An Ex-Bin With A View

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PACERS (Class 142)


These units are going for scrap (at long last) and there seems to be an outpouring of sentimentality and nostalgia about it which I completely fail to understand. These bus conversions provoked more hate and dislike than almost anything else I have ever heard about or read concerning railway stock, with some justification I feel.


I experienced a specimen only one (more than enough) when I decided, on holiday, to take a nostalgic trip up the Newquay to Par branch. This is a branch I have always loved, as I have some stunning memories of large trains being hauled and pushed up the Luxulyan Valley and under the Treffry Viaduct; 3 locos working hard (two mainline locos on the front and a Prairie working hard on the rear) while the echo's from the blast pipes rang around the valley. I don’t think it was ever recorded, at least I have never found anything; mores the shame.


Right, enough wallowing, I got on the unit at Newquay and was lucky enough to get a seat at the front, so I had a good view of the line (next to driver sort of thing). The unit seemed quite new and I looked forward to a pleasant ride and a good day out. We started and at once I thought that it sounded a bit noisy, but things had only just begun!  The engine note rose and with it the rattling, which got worse as we began to move. By the time we passed the site of the old shed and signal box, at the throat of what was once the station complex the engine was in full cry and the vibration  in and around the bodywork was warming up. As we began to climb passed the site of the “triangle” and move inland it was rather like being inside the well know “bucket of bolts” and I began to wonder if things could get any worse,  of course they could!


We met the first real “Cornish” curve when an ear-splitting screech came from the wheel sets, something with which I was going to be subjected on regular intervals all the way to Par. To make matters worse all the small stations I had seen when young and thought how wonderful and well kept they were had now been reduced to a state of inhabited dereliction, which did not improve my mood. Even the wonderful station site of Bugle, once the hub of traffic for the line was in a parlour state. Next along the line was the only part which showed any sign of care, maintenance or life, the Goonbarrow Junction and its signal box, with the clay dries behind and locos, yes locos, moving trucks and shunting around its yards ( note the plural). It  quite buoyed me up.  On down the line to Luxulyan Station which also seemed to have deteriorated, but seemed to have a couple of camping coaches!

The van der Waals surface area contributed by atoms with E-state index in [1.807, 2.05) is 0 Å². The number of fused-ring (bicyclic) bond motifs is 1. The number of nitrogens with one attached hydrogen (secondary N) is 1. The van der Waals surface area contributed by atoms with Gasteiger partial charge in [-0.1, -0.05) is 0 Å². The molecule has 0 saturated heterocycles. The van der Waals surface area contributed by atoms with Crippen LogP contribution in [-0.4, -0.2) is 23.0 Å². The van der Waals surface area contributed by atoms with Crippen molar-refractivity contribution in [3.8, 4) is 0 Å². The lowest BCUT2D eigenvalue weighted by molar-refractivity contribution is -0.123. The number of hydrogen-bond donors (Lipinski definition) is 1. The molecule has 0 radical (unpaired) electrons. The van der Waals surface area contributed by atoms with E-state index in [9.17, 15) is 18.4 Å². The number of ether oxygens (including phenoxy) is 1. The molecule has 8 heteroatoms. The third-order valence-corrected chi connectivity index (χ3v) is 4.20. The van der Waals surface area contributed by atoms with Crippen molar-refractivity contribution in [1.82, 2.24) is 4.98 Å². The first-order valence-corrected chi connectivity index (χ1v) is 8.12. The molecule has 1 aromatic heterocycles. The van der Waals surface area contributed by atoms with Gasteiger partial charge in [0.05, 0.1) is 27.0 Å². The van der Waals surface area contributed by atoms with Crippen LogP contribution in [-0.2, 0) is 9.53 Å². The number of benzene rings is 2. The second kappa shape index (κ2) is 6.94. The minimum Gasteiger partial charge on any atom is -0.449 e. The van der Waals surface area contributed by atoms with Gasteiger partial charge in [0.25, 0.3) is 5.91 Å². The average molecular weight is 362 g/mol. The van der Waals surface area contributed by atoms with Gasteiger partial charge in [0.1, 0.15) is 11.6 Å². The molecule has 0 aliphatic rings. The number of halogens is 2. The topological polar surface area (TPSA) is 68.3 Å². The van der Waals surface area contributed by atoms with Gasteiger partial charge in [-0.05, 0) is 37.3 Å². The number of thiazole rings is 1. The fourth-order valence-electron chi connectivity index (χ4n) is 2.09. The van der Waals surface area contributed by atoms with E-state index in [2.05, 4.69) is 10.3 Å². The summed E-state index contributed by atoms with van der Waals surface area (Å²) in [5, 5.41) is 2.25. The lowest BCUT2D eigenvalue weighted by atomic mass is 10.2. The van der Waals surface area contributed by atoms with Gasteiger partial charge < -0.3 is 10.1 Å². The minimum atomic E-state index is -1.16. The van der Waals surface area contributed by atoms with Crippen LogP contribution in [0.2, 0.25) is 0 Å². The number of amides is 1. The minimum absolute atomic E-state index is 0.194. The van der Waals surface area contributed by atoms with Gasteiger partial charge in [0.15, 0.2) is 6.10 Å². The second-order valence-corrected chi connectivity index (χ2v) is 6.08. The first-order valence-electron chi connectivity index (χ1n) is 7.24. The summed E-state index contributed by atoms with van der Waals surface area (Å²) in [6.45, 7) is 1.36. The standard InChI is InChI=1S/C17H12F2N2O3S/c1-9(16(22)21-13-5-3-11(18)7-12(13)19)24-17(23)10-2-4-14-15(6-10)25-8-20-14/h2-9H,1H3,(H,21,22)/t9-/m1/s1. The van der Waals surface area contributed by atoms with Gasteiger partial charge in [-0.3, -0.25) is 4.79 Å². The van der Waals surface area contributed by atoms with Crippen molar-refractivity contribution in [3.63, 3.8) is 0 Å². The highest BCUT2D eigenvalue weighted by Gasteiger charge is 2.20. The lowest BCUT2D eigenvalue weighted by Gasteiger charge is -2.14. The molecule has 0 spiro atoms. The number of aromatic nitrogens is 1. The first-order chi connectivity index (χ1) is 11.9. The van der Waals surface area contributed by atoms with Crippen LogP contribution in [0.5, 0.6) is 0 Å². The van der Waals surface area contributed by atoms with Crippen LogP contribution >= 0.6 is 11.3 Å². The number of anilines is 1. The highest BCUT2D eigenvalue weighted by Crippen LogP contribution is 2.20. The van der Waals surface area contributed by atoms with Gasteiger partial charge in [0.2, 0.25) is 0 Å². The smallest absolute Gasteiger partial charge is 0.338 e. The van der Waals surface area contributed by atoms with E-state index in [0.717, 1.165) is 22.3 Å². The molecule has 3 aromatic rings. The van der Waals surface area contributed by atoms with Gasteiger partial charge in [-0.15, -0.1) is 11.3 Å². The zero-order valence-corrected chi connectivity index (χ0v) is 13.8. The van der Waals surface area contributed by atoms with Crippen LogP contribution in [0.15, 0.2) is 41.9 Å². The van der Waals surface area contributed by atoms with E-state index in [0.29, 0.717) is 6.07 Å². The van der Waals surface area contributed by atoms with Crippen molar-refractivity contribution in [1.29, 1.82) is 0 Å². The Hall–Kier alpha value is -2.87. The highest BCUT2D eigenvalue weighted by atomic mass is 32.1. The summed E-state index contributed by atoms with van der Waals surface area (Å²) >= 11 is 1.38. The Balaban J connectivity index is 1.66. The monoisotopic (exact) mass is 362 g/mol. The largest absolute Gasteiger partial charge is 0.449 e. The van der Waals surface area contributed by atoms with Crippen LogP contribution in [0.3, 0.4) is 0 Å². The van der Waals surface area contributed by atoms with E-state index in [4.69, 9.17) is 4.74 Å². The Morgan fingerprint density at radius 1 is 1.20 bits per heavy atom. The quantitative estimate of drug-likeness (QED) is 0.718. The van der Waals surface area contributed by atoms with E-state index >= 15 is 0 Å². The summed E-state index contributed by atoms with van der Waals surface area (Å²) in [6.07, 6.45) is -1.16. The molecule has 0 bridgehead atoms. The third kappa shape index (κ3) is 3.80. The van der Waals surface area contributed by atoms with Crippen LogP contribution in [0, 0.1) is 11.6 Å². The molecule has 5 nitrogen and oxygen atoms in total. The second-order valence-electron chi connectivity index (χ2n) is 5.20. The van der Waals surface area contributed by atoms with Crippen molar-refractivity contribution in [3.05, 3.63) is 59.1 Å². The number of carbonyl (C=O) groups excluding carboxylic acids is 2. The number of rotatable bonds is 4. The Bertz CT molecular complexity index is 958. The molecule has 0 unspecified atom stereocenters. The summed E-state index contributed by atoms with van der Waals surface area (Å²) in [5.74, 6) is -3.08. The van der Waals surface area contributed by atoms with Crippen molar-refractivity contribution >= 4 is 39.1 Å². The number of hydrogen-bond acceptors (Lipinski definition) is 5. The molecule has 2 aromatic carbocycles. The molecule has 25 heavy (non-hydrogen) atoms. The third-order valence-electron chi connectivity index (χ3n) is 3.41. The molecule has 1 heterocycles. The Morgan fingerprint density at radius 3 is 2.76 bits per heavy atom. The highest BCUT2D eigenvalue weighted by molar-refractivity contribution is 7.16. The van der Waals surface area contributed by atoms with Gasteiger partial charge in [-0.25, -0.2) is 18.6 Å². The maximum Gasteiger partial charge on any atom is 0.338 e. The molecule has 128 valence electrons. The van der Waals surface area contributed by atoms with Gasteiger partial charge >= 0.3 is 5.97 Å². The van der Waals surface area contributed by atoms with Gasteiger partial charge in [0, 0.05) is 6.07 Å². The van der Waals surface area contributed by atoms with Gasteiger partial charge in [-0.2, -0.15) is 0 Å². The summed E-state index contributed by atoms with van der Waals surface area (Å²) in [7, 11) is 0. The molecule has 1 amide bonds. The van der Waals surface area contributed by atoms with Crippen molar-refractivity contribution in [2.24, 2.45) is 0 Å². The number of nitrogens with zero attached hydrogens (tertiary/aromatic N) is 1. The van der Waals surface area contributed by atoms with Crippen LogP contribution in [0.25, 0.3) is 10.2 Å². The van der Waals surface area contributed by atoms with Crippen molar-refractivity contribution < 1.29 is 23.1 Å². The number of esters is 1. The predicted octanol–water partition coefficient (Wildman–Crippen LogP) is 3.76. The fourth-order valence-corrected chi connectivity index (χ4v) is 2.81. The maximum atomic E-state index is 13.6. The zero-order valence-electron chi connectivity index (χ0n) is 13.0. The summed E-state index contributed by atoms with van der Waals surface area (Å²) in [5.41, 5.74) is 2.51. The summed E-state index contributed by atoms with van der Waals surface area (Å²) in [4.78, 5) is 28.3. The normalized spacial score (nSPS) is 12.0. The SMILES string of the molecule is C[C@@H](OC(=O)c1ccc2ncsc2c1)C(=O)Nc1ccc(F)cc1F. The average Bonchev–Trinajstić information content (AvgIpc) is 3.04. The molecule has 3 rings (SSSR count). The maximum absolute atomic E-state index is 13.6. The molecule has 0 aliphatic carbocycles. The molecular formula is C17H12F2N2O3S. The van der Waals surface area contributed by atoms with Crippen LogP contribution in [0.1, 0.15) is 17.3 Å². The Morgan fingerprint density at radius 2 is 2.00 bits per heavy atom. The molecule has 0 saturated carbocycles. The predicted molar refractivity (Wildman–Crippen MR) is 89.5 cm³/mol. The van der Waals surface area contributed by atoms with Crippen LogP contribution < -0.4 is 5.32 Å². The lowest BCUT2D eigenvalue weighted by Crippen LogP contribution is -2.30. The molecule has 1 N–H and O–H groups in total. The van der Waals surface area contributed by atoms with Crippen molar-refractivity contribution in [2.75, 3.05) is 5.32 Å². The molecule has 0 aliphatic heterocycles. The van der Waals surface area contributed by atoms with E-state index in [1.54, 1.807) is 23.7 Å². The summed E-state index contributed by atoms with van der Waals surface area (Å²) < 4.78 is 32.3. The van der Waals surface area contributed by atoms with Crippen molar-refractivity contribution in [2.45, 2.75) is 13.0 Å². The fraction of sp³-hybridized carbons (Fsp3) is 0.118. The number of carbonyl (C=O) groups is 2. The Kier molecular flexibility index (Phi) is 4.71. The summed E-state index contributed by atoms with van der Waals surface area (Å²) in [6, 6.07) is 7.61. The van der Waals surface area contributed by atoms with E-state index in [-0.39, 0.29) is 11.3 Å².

Down hill we rattled and screeched into the beautiful Luxulyan valley, under the Treffry Viaduct and through the site where I am sure that if you are ever to seen a Cornish Piskey it will be there amongst leafy glades surrounding the stream which is at its heart. Anyway, we continued to screech our way down the valley, we did a particularly intense one as we hit the curve under and just beyond the viaduct itself.


Eventually, we came to Pont’s Mill and worked our way down to the headquarters, work-shops and shed of the old C.M.R (Cornwall Minerals Railway) at St.Blazey, which much to my surprise seemed largely intact, although I had the feeling that much of it (the main company buildings etc.) had been commandeered by local industry and was no longer part of the

railway complex, but it was still in existence unlike many other railway site rented or sold to other organisations. We passed the lines of clay wagons either in store, awaiting their next turn of duty or a turn in the works.


Onward we went, squealing, screeching and rattling through St.Blazey station and on into Par Junction, still squealing of course, were we halted at the station (Par Junction) and waited for the return journey. I got out to stretch my legs and found the driver doing like-wise and I said that that was the noisiest and worst ride I had had on the railway bar none, and I wondered what was wrong with the unit? “Nothing”, he said it was just a normal run in one of these “B****y things”. I shall leave out the expletives, suffice to say he was not a happy bunny. The gist was that the riding of the unit was awful, which made each journey most unpleasant. The units were totally unsuitable for Cornish branches, the frames and 4-wheel arrangement gave miserable riding and resulted in strain on the frame and considerable wear on the wheel-sets, which resulted in them being returned to the workshops for wheel-turning and re-profiling over what were very, very short periods. He could not wait for the day that a proper works built unit replaced it and he never had to see “the bus replacement” again. (That is not an exact quote).


A short while later we all (driver, guard, myself and the odd punter) got into  “the bus replacement” and ground, bumped and squealed back to Newquay over the declining branch. They say “never go back”, sometimes they are right; but I shall keep my memories of a wonderful steam powered railway and its very unique sounds and sights.


Just as matter of interest and to round the story off, my driver got his wish and some months later the Class 42s were removed from his “ken” (I slip into the Scot’s vernacular) and were replaced by single car bogied units. I have little doubt that this gave him considerable joy, but feel sorry for the fellow employee and travellers who played “swapsies”.